How to Confine the Plants of the Future?

April 9, 2007

A new generation of genetically engineered crops that produce drugs and chemicals is fast approaching the market — bringing with it a new wave of concerns about the safety of the global food and feed supply.

The containment practices used by developers assume an ability to control living and propagating organisms, which scientific evidence does not support.

DNA Factories

April 9, 2007

Codon Devices aims to streamline genetic engineering with made-to-order DNA strands, freeing scientists from the finicky work it takes to put together a complicated piece of DNA.

That capability could soon change the face of molecular biology. As it becomes cheaper and cheaper to create large chunks of genetic material from scratch, scientists will be able to make ever more complex biological creations.

Engineers Create Optical Cloaking Design For Invisibility

April 9, 2007

Purdue University researchers have taken a practical step toward creating an “optical cloaking” device that could render objects invisible by guiding light around anything placed inside this “cloak,” an array of tiny needles radiating outward from a central spoke.

Calculations indicate the device would make an object invisible at a wavelength of 632.8 nanometers, which corresponds to the color red. The same design, however, could theoretically be used to… read more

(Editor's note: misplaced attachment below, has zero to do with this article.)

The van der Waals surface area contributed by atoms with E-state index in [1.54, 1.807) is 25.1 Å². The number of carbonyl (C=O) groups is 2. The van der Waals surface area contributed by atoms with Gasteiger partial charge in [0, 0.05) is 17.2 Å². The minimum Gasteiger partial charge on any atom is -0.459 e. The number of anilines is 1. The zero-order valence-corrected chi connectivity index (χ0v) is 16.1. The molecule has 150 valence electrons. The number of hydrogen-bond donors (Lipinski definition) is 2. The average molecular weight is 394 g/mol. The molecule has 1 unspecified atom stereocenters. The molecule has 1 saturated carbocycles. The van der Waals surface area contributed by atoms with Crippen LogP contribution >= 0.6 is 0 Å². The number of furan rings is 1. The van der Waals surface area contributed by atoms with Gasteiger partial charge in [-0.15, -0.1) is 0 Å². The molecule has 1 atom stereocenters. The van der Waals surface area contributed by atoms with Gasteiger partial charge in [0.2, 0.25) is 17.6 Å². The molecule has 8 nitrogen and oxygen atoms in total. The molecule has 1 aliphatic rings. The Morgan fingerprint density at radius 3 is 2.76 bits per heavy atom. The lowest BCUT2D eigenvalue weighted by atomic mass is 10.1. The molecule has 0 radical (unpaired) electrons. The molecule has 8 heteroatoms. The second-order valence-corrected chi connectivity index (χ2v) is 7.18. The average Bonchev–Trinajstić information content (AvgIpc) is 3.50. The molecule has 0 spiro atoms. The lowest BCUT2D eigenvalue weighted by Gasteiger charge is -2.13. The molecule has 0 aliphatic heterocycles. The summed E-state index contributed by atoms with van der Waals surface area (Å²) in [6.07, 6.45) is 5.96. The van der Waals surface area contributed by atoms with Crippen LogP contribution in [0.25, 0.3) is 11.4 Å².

Virtual Maps for the Blind

April 9, 2007

Researchers in Greece have developed a new system that converts video into virtual, touchable maps for the blind.

The software tracks each structure and determines its shape and location. That data is used to create a three-dimensional grid of force fields for each structure. Two common-touch interfaces simulate the force fields by applying pressure to the user’s hand: the CyberGrasp glove, which pulls on individual fingers, and the Phantom… read more

The Memory Hacker

April 8, 2007

USC’s Center for Neural Engineering researchers have developed a chip that can communicate with brain cells, a first step toward an implantable machine that could restore memories in people with brain damage or help them make new ones.

The chip can receive analog signals from live brain tissue, convert them to digital signals, and then reconvert them to an analog signal relayed to healthy neurons on the other side.… read more

Bacteria vs. Humans: Score One for Us

April 6, 2007

Biochemist Floyd Romesberg of the Scripps Research Institute has discovered a molecule that inhibits a specific gene’s ability to cause mutations and slips easily into a bacterial cell.

Taken in combination with antibiotics, it would prevent the bugs from mutating in response to the antibiotics, thereby preventing resistant strains from developing. The drug could also be used to restore the effectiveness of older antibiotics that have been rendered almost… read more

Cheaper solar cells

April 5, 2007

Dye-sensitized solar cells being developed at Massey University, New Zealand may generate electricity from sunlight at a tenth of the cost of current silicon-based photo-electric solar cells.

The synthetic dyes are made from simple organic compounds closely related to those found in nature, including a synthetic chlorophyll derived from the light-harvesting pigment that plants use for photosynthesis.